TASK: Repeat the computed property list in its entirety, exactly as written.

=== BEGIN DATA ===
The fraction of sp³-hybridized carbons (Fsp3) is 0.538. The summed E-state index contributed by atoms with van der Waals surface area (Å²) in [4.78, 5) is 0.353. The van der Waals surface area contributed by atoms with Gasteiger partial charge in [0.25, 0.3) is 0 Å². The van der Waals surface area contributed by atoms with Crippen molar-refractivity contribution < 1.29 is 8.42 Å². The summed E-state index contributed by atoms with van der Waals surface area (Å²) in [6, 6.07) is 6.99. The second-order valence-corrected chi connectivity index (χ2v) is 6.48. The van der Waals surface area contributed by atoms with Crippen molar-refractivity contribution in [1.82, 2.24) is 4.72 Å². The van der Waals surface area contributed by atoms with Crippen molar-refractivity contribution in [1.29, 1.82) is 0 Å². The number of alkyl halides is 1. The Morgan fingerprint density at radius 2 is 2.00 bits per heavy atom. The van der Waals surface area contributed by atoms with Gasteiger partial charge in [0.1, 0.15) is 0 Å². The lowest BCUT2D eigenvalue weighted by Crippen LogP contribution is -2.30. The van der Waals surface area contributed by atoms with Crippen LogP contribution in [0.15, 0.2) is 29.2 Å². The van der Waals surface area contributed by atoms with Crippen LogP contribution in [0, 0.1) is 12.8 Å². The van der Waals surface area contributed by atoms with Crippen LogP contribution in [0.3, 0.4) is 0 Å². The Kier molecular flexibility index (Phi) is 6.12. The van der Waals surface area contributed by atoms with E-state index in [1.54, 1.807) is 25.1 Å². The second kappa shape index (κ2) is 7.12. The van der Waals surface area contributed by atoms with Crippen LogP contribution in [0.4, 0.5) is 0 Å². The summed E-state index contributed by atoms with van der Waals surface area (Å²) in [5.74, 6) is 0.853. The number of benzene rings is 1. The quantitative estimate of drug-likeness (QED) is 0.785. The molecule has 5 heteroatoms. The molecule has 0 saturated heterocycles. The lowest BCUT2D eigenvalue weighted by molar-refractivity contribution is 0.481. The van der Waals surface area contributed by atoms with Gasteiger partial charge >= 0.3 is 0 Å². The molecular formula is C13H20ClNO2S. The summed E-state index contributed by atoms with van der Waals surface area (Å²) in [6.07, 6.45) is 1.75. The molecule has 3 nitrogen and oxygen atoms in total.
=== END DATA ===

The fraction of sp³-hybridized carbons (Fsp3) is 0.538. The summed E-state index contributed by atoms with van der Waals surface area (Å²) in [4.78, 5) is 0.353. The van der Waals surface area contributed by atoms with Gasteiger partial charge in [0.25, 0.3) is 0 Å². The van der Waals surface area contributed by atoms with Crippen molar-refractivity contribution < 1.29 is 8.42 Å². The summed E-state index contributed by atoms with van der Waals surface area (Å²) in [6, 6.07) is 6.99. The second-order valence-corrected chi connectivity index (χ2v) is 6.48. The van der Waals surface area contributed by atoms with Crippen molar-refractivity contribution in [1.82, 2.24) is 4.72 Å². The van der Waals surface area contributed by atoms with Crippen molar-refractivity contribution in [1.29, 1.82) is 0 Å². The number of alkyl halides is 1. The Morgan fingerprint density at radius 2 is 2.00 bits per heavy atom. The van der Waals surface area contributed by atoms with Gasteiger partial charge in [0.1, 0.15) is 0 Å². The lowest BCUT2D eigenvalue weighted by Crippen LogP contribution is -2.30. The van der Waals surface area contributed by atoms with Crippen LogP contribution in [0.15, 0.2) is 29.2 Å². The van der Waals surface area contributed by atoms with Crippen LogP contribution in [0, 0.1) is 12.8 Å². The van der Waals surface area contributed by atoms with Crippen LogP contribution in [0.3, 0.4) is 0 Å². The Kier molecular flexibility index (Phi) is 6.12. The van der Waals surface area contributed by atoms with E-state index in [1.54, 1.807) is 25.1 Å². The second kappa shape index (κ2) is 7.12. The van der Waals surface area contributed by atoms with Crippen LogP contribution in [0.4, 0.5) is 0 Å². The summed E-state index contributed by atoms with van der Waals surface area (Å²) in [5.74, 6) is 0.853. The number of benzene rings is 1. The quantitative estimate of drug-likeness (QED) is 0.785. The molecule has 5 heteroatoms. The molecule has 0 saturated heterocycles. The lowest BCUT2D eigenvalue weighted by molar-refractivity contribution is 0.481. The van der Waals surface area contributed by atoms with Gasteiger partial charge >= 0.3 is 0 Å². The molecular formula is C13H20ClNO2S. The summed E-state index contributed by atoms with van der Waals surface area (Å²) in [6.07, 6.45) is 1.75. The molecule has 3 nitrogen and oxygen atoms in total.